In August of that year, Edwin Welch, then aged 23, joined Alfred Howitt to form a relief party which set out from Melbourne. Welch was welcomed as the second-in-charge and surveyor because of the skills he had learnt, both at Greenwich and in the Australian bush.

While using a quadrant to take his observations on this journey he was blinded in one eye and apparently received £200 as a douceur (conciliatory gift) from the Victorian Parliament.

On 15 September, he personally found King living with the Yandruwandha people. The bodies of Burke and Wills were then located and buried. Welch conveyed King back to Melbourne arriving in late November 1861.

From Swan Hill onwards King was received as a hero and toasted at many functions but was in a pitifully weak condition.

Welch then moved to Queensland and joined the Electric Telegraphic Department where he superintended the erection of many telegraph lines.

In 1872, he was the station master at Dalby and in June he was promoted to Acting Inspector and Relieving Officer in that department.

In 1874, he was working at Bundaberg but resigned on 22 December, to take up the position as Foreman of Works with the Department of Public Works roads division at Mackay.

He would not have expected to be building a huge timber bridge over the Pioneer River 12 months later.

By March 1876, piles had been driven to a depth of 5.4m for 120m. Welch anticipated completion of the bridge by the end of August but an exceptionally high flood in March carried away much of the working material and staging, causing significant delays. However, the structure itself had withstood this severe test.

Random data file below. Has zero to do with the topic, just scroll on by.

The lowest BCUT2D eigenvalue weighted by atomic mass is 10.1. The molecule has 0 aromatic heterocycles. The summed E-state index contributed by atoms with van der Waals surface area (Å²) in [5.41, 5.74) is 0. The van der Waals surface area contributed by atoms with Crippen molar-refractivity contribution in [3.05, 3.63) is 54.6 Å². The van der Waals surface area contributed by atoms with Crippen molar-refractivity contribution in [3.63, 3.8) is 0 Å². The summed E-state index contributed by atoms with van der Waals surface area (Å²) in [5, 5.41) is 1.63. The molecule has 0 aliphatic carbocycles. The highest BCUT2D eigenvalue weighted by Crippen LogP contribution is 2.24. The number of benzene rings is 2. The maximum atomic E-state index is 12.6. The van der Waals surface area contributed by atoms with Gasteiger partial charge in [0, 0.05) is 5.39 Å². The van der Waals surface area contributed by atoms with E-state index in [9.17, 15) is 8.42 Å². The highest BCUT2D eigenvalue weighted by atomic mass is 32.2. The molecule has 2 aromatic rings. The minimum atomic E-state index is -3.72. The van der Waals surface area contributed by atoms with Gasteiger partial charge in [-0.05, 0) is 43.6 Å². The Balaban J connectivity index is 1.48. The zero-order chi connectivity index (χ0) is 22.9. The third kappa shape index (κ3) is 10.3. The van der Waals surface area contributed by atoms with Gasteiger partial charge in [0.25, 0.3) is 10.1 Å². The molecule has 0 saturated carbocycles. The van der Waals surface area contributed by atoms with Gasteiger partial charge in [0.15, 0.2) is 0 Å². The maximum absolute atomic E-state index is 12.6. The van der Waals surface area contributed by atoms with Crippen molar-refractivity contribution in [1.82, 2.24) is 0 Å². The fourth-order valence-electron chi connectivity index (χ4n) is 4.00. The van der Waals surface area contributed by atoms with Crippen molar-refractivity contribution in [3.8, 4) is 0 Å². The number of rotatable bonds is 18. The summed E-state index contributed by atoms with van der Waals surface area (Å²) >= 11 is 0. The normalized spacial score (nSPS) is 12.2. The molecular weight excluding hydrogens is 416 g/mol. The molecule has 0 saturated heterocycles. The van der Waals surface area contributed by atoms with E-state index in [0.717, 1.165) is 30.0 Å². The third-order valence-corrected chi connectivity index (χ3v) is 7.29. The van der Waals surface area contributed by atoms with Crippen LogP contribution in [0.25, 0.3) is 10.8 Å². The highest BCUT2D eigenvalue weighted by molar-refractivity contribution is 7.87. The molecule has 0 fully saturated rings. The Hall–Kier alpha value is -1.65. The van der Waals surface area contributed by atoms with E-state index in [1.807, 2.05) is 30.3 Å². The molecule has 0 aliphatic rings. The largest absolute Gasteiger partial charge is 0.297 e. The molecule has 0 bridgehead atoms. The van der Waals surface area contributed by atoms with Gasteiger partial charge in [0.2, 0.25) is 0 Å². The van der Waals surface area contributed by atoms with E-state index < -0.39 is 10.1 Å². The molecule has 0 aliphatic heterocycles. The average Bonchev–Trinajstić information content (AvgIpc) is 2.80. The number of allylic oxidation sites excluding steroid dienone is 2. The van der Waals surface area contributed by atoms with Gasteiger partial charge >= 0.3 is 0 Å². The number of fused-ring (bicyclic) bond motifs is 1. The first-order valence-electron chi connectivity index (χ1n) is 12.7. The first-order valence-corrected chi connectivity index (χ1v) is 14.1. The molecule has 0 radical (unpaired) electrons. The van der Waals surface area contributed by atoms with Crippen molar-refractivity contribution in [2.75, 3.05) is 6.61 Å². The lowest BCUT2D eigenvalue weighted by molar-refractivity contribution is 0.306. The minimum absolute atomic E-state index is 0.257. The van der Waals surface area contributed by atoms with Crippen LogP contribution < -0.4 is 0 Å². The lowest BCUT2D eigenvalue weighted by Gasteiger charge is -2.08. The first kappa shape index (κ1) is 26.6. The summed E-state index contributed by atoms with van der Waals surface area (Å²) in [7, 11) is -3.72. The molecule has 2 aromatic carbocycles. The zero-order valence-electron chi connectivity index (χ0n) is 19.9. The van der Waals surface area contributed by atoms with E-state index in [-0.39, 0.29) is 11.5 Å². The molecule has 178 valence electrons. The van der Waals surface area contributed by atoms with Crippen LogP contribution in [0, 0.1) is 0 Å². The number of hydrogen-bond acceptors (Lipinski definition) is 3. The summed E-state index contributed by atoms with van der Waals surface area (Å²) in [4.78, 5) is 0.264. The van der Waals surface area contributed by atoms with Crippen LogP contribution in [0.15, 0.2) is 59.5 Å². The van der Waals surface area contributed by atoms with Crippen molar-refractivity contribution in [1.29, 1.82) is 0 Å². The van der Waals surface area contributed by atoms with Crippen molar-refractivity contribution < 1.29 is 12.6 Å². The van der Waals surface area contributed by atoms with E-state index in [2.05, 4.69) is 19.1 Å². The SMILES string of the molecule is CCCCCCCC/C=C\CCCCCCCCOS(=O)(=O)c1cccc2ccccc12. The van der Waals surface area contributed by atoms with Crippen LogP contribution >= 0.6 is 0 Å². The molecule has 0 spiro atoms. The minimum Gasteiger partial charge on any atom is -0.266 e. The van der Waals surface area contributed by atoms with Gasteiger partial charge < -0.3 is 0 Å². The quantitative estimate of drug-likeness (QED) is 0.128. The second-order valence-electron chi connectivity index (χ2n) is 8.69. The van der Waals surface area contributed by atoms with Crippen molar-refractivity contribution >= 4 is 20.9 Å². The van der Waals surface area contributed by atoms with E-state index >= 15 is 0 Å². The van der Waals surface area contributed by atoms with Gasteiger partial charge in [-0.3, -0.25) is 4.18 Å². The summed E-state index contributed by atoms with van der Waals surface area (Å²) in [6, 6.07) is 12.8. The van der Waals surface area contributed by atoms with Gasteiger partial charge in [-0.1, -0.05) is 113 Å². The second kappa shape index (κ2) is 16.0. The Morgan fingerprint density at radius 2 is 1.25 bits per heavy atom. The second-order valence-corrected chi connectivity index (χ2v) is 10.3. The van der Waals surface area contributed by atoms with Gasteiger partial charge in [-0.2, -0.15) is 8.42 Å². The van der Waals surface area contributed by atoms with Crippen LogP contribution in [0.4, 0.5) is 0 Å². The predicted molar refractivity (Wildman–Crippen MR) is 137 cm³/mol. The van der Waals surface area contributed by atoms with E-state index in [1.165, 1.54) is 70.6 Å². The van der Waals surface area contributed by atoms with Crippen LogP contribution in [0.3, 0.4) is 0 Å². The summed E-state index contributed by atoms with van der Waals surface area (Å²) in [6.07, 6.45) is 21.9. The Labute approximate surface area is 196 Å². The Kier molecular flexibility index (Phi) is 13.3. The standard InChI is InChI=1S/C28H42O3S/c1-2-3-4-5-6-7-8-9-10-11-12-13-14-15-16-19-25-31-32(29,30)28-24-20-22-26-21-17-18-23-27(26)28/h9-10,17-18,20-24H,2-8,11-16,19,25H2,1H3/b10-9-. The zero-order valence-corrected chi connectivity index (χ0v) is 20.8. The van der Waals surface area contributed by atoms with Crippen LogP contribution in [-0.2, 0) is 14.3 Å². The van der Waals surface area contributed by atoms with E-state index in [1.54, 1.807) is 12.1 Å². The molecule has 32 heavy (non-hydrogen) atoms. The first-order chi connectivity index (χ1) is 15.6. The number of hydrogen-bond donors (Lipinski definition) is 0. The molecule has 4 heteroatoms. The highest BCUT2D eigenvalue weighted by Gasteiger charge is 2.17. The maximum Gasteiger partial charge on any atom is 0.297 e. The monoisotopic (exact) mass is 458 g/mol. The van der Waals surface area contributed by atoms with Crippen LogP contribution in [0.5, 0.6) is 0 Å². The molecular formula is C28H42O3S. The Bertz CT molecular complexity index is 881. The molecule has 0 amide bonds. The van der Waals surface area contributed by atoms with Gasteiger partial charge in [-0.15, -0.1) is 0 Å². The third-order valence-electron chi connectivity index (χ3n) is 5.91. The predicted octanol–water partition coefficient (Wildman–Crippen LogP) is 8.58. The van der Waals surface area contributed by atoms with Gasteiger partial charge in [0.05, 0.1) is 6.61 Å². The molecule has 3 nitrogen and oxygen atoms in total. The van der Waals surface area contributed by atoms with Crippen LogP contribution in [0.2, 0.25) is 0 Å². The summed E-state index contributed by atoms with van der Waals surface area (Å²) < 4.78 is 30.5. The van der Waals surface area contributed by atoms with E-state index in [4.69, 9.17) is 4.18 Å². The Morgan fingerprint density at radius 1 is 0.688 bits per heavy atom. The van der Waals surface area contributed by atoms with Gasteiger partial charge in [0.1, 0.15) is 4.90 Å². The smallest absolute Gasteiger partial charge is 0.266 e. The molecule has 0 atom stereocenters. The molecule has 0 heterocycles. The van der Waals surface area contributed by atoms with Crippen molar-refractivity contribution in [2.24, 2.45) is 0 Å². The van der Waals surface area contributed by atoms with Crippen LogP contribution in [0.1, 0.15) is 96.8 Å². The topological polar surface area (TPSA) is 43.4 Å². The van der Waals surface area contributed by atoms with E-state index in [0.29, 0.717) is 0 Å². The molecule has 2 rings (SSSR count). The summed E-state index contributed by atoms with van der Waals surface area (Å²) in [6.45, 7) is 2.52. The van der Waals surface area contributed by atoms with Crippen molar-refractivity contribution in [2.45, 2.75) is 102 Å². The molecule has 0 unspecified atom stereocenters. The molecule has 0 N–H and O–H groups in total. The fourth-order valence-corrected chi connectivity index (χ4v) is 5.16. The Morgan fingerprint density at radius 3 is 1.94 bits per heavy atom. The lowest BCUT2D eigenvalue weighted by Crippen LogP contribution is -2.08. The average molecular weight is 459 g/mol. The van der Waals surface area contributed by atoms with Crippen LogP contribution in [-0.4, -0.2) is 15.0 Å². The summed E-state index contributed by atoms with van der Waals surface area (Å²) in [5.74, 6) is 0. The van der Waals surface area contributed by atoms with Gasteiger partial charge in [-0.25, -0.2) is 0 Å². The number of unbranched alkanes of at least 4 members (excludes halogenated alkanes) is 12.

By June, a length of 100m had been completed except for the handrails.

The bridge was finished in January 1877, but in July 1876, Welch, then 38, had resigned and moved to Clermont to become a reporter with the Peak Downs Telegram. This was the beginning of a new lifelong career for him.

Late in 1877, he returned to Mackay and, with a partner Henry Bowyer Black, founded the Mackay Standard. It was published every Tuesday starting on 11 December and was well received by readers. Welch became a Justice of the Peace in Mackay and sometimes presided in court with a fellow JP.

Once again, he decided to relocate and sold his share of the business to Black on 2 June 1879.

He then secured ownership of the St George Standard in southern Queensland, much to the disgust of some of the old-time residents. He soon sold this and returned to Victoria where he secured the Mansfield Courier.

A few years after that he moved to Sydney where he was associated with several papers including the Bulletin and the Echo, and later the World’s News, issued from the office of the Daily Telegraph.

In 1889, he was elected Fellow of the Royal Geographical Society and Fellow of the Royal Colonial Institute in London. In addition to his professional pursuits, he was an avid photographer and artist.

Welch retired to Petersham in about 1906 and died there on 24 September 1916. He was well-known and respected in journalistic circles.

No doubt the knowledge and experience he gained from his earlier diverse occupations which included apprentice astronomer, naval cadet in battle, humping the swag, bar tending, learning photography, leading a search party through the outback, erecting telegraph lines, maintaining roads, building a bridge, and presiding in court, would have all contributed to his later success as a journalist and editor.